“That in itself is pretty huge. And we want to market that as part of our destination — that we’re a major gateway into the Park that sees over a million visitors just at the Cades Cove entrance. Trying to reach out and network and let people know that we’re here.”
Part of that networking is the spring FAM tour, a familiarization tour where the tourism authority hosts travel writers and other media professionals including freelance writers and a German couple who are making a return visit. A motorcycle FAM tour is in the works with Smoky Mountain Harley-Davidson.
“We’re working with two motorcycle groups. We’ve got the H.O.G. Rally, and we’ve got the Smoky Mountain Rumble that’s going to be in here in September. There’s a Brazilian group that’s coming in that Smoky Mountain (Harley-Davidson) is hosting.”
There also are bids out on two conferences. One could involve up to 1,000 people at McGhee Tyson Air National Guard Base. Another specialty FAM tour will be held in the fall.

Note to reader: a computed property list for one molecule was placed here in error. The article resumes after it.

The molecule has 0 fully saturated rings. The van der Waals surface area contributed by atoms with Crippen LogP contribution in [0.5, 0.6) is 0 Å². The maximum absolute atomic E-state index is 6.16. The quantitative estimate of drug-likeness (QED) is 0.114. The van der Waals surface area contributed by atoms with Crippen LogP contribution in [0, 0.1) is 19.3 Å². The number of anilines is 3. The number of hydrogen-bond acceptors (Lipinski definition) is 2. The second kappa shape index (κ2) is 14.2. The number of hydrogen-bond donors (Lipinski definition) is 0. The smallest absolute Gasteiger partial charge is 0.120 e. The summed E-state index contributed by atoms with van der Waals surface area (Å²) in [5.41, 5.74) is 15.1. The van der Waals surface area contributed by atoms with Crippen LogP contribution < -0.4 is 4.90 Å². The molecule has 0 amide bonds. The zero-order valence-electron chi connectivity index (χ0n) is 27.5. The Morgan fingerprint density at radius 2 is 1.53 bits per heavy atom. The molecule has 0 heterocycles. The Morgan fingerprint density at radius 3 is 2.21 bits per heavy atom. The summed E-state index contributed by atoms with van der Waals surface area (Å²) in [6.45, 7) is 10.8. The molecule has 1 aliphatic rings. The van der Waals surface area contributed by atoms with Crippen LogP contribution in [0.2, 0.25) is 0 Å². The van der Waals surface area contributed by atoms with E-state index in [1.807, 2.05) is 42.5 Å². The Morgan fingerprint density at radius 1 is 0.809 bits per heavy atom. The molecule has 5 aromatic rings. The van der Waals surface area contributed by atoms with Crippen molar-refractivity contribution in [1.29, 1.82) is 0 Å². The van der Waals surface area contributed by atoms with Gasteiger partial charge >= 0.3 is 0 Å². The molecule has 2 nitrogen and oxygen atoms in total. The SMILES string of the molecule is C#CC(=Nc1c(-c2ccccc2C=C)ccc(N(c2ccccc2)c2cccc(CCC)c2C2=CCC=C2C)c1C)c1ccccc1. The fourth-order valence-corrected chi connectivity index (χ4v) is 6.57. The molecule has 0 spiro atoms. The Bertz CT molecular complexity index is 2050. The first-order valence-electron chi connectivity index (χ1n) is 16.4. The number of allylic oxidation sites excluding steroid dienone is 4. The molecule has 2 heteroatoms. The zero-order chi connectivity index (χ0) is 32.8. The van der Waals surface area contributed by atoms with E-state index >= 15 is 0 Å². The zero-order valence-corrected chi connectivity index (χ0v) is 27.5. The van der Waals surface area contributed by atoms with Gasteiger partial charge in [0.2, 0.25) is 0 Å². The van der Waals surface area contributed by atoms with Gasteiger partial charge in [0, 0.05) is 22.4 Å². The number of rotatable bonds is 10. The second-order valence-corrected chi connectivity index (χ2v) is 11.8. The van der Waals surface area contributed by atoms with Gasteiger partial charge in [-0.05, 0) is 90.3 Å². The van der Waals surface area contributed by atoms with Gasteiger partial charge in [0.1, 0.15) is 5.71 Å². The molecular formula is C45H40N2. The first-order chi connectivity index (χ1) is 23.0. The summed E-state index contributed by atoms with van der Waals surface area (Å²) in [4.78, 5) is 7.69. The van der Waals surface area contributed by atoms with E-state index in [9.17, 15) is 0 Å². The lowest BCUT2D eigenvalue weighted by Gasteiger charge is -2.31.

“That’s going to be highlighting the culinary experience of Blount County. What are some of the hidden wonders that people aren’t aware of? It could be everything from Hot Rods hamburgers to Becky’s out in Walland. You’ve got the Chocolate Gravy here in Maryville. So there’s a lot of things we can promote that are unique and they’re very special to the area,” Vater said.
She also knows that people will be watching the results.
“We’re trying to justify what we’re doing by knowing our numbers, knowing what our responses are, creating that accountability. This is what we’re doing with these tax dollars and this is how it’s calculating back in return services.”
Hotel/motel tax revenues have been tallied since 1992, when the total was $427,752. Revenues grew steadily until the Great Recession, which knocked the tax take down from $1.64 million in 2007-2008 to $1.45 million in 2008-2009. Economic revival brought revenues up to its highest point ever in 2011-2012 — up to $1.83 million.
The authority’s revamped website gets return visits from 20-30 percent of page lookers. Ten thousand people like the Facebook page. Get Vater started on the possibilities and she’s hard to stop.